Tampa Jackson House renovation slowed by real estate dispute

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“Whatever legal options we have from a monetary perspective, let’s do it,” said ARC board member Luis Viera.

TAMPA, Fla. — City leaders in Tampa say they are determined to do everything in their power to save the historic Jackson House on Zack Street.

Built in 1901, the building was once a boarding house in the Central Avenue neighborhood of Tampa, providing accommodation for African Americans during the Jim Crow and segregation era.

Legendary musicians, politicians and civil rights leaders have visited the Jackson House, but it is now at risk of collapse. At one point, the problem was that there wasn’t enough money to keep it up.

But now the family foundation that owns the property says it’s not about funding but rather a dispute with neighboring landlords, which is preventing them from renovating the house.

“It really is a community treasure that not only tells the story of the people who stayed there, but also the story of segregation – and its location, I think, is really important,” said Bill Carlson, member of the Community Redevelopment Zones Board of Directors.

During segregation, the Jackson House hosted musicians like Ella Fitzgerald, Cab Calloway, Ray Charles and James Brown. Martin Luther King Jr. and other civil rights figures have also visited the historic site.

But to restore the house to what it once was, city leaders were told the structure without a lot line needed a 14-foot easement on one side and a 36-foot easement on the other to meet building codes.

The Jackson House Foundation negotiated with the company which currently owns a parking lot around the house. So far they haven’t wanted to sell.

“We really need the bondage,” said Jackson House Foundation President Carolyn Collins. “It would pay us so much that we have to do to finish this building.”

“If we can’t get the property and they don’t want to move on the easement, what do we do now?” asked ARC board member Orlando Gudes.

ARC board members started tossing around terms such as eminent domain – seizing private land at market price for public purposes – but the board’s lawyer warned it presented challenges .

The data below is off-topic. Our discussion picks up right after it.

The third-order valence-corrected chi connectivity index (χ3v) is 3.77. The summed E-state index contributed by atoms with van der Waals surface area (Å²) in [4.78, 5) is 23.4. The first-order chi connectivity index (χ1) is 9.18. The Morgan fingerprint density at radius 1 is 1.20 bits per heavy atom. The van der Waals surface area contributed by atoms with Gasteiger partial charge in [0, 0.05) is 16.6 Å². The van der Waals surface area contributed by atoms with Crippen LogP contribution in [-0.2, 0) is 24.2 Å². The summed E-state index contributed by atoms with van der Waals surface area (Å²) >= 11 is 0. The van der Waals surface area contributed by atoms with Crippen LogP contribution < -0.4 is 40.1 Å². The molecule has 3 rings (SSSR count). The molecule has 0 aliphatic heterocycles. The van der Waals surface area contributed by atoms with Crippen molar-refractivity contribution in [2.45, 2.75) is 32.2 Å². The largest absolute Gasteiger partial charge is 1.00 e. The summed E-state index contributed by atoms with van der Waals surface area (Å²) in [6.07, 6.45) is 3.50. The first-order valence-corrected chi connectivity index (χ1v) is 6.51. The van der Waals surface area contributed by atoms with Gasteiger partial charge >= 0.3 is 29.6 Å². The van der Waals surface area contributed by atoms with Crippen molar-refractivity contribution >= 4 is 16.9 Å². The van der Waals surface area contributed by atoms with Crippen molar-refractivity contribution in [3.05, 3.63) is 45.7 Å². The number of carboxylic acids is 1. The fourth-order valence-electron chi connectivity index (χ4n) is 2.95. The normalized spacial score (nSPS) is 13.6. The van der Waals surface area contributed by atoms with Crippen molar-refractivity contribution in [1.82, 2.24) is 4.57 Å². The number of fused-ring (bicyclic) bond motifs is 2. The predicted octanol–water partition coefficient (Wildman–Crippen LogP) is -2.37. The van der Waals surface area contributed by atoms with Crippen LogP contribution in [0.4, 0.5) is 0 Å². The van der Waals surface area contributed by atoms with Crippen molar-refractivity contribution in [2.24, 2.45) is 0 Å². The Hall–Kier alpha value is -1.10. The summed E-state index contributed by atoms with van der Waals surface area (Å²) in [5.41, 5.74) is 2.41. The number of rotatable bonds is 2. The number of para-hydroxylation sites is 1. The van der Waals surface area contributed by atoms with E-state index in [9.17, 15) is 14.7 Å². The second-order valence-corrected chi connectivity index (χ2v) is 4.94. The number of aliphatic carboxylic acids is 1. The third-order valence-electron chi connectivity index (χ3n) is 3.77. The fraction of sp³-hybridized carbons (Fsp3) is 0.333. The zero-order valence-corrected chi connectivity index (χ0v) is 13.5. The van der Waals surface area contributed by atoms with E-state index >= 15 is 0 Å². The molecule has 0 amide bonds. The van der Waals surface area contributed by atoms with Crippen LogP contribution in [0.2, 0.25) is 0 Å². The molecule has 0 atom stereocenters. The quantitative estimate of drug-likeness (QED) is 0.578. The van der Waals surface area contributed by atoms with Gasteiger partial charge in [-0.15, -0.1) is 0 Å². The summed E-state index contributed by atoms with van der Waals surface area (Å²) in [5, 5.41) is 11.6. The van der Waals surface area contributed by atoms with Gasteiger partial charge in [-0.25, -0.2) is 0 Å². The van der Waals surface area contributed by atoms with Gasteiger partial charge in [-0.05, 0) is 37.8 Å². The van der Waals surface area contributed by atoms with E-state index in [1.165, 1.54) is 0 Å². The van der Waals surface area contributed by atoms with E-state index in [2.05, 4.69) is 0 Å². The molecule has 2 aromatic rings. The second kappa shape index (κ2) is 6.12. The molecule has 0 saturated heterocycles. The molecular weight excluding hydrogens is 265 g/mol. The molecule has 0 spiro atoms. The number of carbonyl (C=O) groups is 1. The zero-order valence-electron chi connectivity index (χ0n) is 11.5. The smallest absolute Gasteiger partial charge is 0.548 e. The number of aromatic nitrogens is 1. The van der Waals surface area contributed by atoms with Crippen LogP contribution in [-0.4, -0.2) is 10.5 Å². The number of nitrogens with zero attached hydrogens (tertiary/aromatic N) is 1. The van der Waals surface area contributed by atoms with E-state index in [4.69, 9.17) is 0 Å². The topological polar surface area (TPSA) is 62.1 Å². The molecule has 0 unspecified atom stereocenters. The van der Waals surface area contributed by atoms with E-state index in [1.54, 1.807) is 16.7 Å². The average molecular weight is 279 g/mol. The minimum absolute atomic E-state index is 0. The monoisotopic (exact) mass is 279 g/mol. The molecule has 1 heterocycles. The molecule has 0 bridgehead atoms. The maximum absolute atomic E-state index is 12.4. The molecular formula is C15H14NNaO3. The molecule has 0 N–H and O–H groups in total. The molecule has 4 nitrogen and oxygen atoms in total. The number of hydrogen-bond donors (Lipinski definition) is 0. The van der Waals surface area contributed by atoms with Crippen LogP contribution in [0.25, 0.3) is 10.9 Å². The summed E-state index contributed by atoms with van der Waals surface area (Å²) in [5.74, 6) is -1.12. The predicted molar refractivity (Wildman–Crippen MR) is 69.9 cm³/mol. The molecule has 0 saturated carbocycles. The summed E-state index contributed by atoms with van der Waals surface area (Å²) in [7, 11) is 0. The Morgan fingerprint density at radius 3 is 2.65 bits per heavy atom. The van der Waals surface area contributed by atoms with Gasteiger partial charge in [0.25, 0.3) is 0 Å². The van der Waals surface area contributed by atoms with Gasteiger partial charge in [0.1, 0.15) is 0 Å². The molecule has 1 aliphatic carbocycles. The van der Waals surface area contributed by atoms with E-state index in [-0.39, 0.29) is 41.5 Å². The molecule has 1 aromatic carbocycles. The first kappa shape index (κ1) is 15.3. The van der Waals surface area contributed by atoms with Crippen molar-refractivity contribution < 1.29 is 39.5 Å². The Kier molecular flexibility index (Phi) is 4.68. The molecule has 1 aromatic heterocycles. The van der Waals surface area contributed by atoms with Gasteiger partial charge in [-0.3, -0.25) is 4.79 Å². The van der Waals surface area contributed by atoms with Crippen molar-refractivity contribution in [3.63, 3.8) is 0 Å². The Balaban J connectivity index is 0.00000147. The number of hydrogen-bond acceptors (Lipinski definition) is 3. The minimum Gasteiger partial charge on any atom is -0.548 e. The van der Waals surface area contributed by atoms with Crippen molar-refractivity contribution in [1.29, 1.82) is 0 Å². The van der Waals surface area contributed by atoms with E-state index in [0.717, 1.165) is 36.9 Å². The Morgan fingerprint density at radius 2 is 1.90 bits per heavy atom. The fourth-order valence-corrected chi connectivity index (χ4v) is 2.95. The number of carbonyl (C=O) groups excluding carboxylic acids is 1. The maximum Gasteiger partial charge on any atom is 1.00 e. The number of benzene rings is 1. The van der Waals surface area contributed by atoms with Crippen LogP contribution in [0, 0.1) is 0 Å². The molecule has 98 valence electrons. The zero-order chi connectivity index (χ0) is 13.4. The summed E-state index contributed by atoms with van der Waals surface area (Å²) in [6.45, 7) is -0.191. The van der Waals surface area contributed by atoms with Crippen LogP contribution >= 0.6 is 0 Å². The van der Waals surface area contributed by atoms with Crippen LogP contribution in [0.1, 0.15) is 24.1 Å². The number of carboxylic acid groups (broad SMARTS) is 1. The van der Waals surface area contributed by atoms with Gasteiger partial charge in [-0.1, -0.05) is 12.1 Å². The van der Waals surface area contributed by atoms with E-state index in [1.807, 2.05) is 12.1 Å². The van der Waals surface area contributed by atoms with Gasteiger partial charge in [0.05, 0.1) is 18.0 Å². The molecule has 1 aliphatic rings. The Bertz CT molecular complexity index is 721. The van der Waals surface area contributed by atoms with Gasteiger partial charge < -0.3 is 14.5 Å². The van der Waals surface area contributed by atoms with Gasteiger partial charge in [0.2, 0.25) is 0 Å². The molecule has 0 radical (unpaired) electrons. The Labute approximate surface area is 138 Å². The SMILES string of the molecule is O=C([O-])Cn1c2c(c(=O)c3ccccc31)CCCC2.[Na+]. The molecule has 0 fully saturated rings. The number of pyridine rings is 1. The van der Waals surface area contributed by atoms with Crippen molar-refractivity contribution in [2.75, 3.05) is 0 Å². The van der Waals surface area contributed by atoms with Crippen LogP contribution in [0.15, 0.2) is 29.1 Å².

“Whatever legal options we have from a monetary standpoint, let’s do it,” said ARC board member Luis Viera.

USF researchers stabilized the interior of the Jackson House, digitally mapped it, and preserved historical artifacts.

Thursday’s presentation included early renderings of what may one day stand on the site, including a museum showcasing Tampa’s African-American culture along what was once a thriving Central Avenue.

“And shame on the people who continue to stand in the way,” said ARC board member Guido Maniscalco. “I don’t know what the hatred towards this house is. Let’s just reserve a bit of history that remains in this area.

ARC staff members have repeatedly urged board members to avoid discussing the hurdle of securing the surrounding land needed to move forward with the renovations, saying they had just resumed negotiations.

But should that latest effort fail, board members say they want plans and options ready to be considered when the board meets again in November.

The restoration is expected to cost just over $4 million.

The Jackson House Foundation says it has received approximately $3 million in commitments from public and private groups, including $1 million from the Vinik Family Foundation, $1.5 million from the state of Florida and another half million. of a Historic Preservation Grant from Hillsborough County.

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